After receiving a diagnosis of autism or ASD, most families are eager to find the best ASD treatments for their child. Yet, the wealth of information and therapies available can make selecting the best autism treatment approach challenging, especially in light of the fact that according to the National Institutes of Health (NIH), there is currently no one standard treatment for autism spectrum disorder (ASD).
Despite the umbrella diagnosis of ASD, it is important to understand that every child or adult with autism has unique strengths and challenges, and a unique biochemical make-up. Thus interventions and treatments for autism should be individualized – or tailored to best address the child’s specific needs.
In addition to core diagnostic criteria, or the main symptoms of ASD themselves, ASD is also known to have common comorbidities or accompanying medical and mental-health conditions which also often need support. Many people with autism have additional medical conditions such as sleep disturbances, seizures and gastrointestinal (GI) distress. Eating and feeding problems, attention-deficit/hyperactivity disorder (ADHD), anxiety, depression and obsessive compulsive disorder are also common and require proper therapeutic interventions.
For a number of reasons, including eating problems and gastrointestinal problems, children with autism spectrum disorder (ASD) often do not get the nutrition they need for healthy growth and development. Some children with autism will only eat certain foods because of their texture, or might avoid eating foods because they cause stomach pain or discomfort. In addition, limited diets not supervised by a professional may also lead to nutritional imbalance. Addressing both nutrition and the remainder of these conditions and comorbidities properly is of the utmost importance in supporting a healthy and more optimal quality of life for a person with ASD.
The main traditional treatments for ASD involve improving behavior and communication. The most common treatments include applied behavioral analysis or ABA, ESDM (Early start Denver Model), and Floortime. In addition, many children with ASD benefit from physical and occupational therapy and speech therapy, which are mainstays for many children on the spectrum.
Other complementary or adjunct therapies which help ease autism symptoms include massage, osteopathy, cranio sacral therapy, homeopathy, chiropractic or functional neurology, music therapy, therapies with animals such as horseback riding, and many others.
In more severe cases, including when a child is experiencing excessive unwanted behaviors and aggression, pharmaceutical therapy is often recommended. However, since these treatments are often accompanied by side effects, some parents prefer other autism treatment approaches such as medical cannabis, which research has begun to show offers great promise in improving the quality of life of many children with ASD and their families.
As a result of increasing research on the impact of nutrition and the biological causes of ASD, Individualized Biomedical Nutrition (IBN) or “the biomedical approach” has become an increasingly sought out autism treatment approach for ASD. IBN uses a combination of basic nutritional assessment, combined with special dietary interventions when needed and conventional and functional laboratory testing to understand and then balance underlying root causes/biochemical issues commonly seen in ASD. This science-based approach especially when used in combination with the proper adjunctive therapies, can be a powerful tool for helping improve symptoms, function and quality of life for individuals with autism.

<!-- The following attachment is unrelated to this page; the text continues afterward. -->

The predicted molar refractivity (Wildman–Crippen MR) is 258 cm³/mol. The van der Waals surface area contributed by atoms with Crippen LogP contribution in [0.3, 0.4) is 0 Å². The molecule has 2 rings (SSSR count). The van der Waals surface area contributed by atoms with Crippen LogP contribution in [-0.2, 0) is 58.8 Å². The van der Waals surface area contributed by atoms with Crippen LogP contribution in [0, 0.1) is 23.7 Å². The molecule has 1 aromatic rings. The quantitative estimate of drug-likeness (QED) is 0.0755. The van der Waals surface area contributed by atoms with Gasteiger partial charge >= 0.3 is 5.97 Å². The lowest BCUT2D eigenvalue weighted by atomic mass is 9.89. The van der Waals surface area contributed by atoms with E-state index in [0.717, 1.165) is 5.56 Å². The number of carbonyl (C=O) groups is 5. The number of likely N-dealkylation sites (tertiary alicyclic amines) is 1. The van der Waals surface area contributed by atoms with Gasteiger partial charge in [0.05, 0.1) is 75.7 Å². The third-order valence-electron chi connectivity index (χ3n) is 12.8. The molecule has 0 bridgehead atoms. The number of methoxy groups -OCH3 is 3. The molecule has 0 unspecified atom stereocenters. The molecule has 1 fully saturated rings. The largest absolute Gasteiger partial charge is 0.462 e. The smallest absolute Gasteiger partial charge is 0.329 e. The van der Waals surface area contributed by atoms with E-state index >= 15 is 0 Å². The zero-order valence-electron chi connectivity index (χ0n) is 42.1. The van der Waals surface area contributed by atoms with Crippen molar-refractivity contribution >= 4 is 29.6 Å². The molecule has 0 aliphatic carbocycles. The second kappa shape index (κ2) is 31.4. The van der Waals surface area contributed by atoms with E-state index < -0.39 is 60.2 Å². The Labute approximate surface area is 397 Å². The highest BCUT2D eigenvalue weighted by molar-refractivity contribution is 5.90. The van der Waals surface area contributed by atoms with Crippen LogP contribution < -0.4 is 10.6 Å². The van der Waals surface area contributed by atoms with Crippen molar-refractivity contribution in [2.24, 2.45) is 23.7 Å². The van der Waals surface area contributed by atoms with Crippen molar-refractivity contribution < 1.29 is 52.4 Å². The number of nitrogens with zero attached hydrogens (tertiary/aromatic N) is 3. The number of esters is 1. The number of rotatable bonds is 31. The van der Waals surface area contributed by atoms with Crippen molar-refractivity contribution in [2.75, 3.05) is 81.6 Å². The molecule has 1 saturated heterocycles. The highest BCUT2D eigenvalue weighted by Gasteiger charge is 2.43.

Specifically, the IBN or the biomedical approach can be a powerful tool to help improve symptoms such as poor sleep, gastrointestinal dysfunction, unwanted behaviors, socialization and communication delays. In addition, sensory balance, repetitive behaviors and stimming also improve in a large number of children as a result of addressing underlying biochemical / nutritional imbalance.
Many parents are not even aware that the most basic conventionally recommended laboratory tests that can help shed light on their child’s functional health status. Tests like blood chemistry, liver and kidney function tests, cholesterol panel, iron studies, and vitamins and amino acids can be valuable tools for identifying children whose symptoms may stem from a lack of critical nutrients, which is a common finding in children with ASD.
In addition, autism nutritionists and biomedical practitioners often recommend special diets [ex: GFCFSF diet, SCD, GAPs diet, Low Oxalate diet, modified ketogenic diets, and other special diets] and allergy elimination diets to help relieve symptoms and heal gastrointestinal and immune imbalances. Supplement protocols often provide basic nutrients such as iron and vitamin D as well as more specialized supplements which support healthy methylation with vitamins such as B6, B12, and folinic acid, and gastrointestinal health, with probiotics and tailored diets. Minerals such as magnesium and zinc, as well as critical amino and fatty acids and phospholipids such as Omega 3 and 6 are also recommended to support function and health.
An important final note: Parents, please remember that regardless of your individualized program, remember that for all children with ASD, it is important to work with a nutrition specialist/provider to ensure your child is still getting all the nutrients he or she needs to grow and thrive.
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